At the University of West of England for example, they have updated their Information Management course:

We have updated our MSc offering, taking account of trends in the profession and the recent review of the Professional Skills and Knowledge Base by CILIP, which consulted widely with employers and professionals. While much of our previous content remains, we have reorganised the modules to make space for enhanced treatment of information/digital literacy and knowledge organisation, both foundational aspects of modern information work. We have also created a new set of options where students can specialise in user experience design, data management, knowledge management and web design.

We continue to cater to librarians working in public and academic settings, but recognise that today there are many other information-related roles outside of these spaces. Indeed, part of the philosophy is to expose students to a range of workplaces and skillsets in order to expand their career horizons.

In response to student demand, Glyndŵr University have extended their course offering to include a BSc(Hons) Library and Information Management top up degree:

From FDSc Library and Information Practice student demand we have developed a BSc (Hons) Library and Information Management, which is a one year top for those having completed the foundation degree or for those who qualified a while ago and wish to update their CPD profile. The first cohort of 11 BSc (Hons) students graduate in October 2013. The course uses the same model of delivery as the FDSc with the addition of a dissertation.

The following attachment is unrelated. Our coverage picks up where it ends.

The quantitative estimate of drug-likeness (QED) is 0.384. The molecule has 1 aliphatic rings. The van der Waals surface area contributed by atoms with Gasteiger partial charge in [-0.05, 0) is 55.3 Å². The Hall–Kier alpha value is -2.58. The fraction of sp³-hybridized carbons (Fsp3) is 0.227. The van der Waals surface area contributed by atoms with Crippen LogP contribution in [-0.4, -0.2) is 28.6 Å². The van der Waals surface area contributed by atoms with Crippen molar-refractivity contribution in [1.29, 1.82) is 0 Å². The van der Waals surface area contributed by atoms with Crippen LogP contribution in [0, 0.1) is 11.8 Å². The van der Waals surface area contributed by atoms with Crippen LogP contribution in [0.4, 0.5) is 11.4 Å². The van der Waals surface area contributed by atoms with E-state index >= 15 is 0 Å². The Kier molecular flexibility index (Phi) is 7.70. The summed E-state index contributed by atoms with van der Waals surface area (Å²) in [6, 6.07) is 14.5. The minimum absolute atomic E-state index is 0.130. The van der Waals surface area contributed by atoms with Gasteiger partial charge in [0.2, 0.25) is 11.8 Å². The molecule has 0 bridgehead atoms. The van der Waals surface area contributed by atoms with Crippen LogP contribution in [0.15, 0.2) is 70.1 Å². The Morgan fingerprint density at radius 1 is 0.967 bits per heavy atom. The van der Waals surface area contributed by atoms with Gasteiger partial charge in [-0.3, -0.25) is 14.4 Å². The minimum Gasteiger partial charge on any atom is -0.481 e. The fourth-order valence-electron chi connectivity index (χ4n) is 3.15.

In addition to course level changes, many BAILER institutions have developed new modules or are in the process of doing so – some within their departments such as research data management, and some in collaboration with other departments such as social media (in collaboration with journalism) and database management (in collaboration with computing).

The courses and modules in British and Irish library and information departments are regularly reviewed in response to changes in society and in the needs of students and employers. Visit the member directory to get further information on BAILER member institutions and visit their websites to take a look at the courses currently on offer.

Graduate Scholarships 2013 at UWL SOCAT

Message from Stephen Roberts at University of West London:
An opportunity for graduating students has recently been announced at University of West London, School of Computing and Technology.
• Information Management: the information, knowledge and communication environments of organizations and businesses; the development of information cultures in domains, disciplines and communities.
• Computing: case-based reasoning; ambient intelligence; sound engineering; linked data; explanation-aware multi-agent systems; music student training; internet security and cybercrime; complex event processing; communicating data over sound; mHealth; user experience and internationalisation; interaction design for the workplace.
The advert for Graduate Scholarships is now on the University website at http://jobs.uwl.ac.uk/Vacancy.aspx?ref=GRAD001.  The advert is also on www.jobs.ac.uk.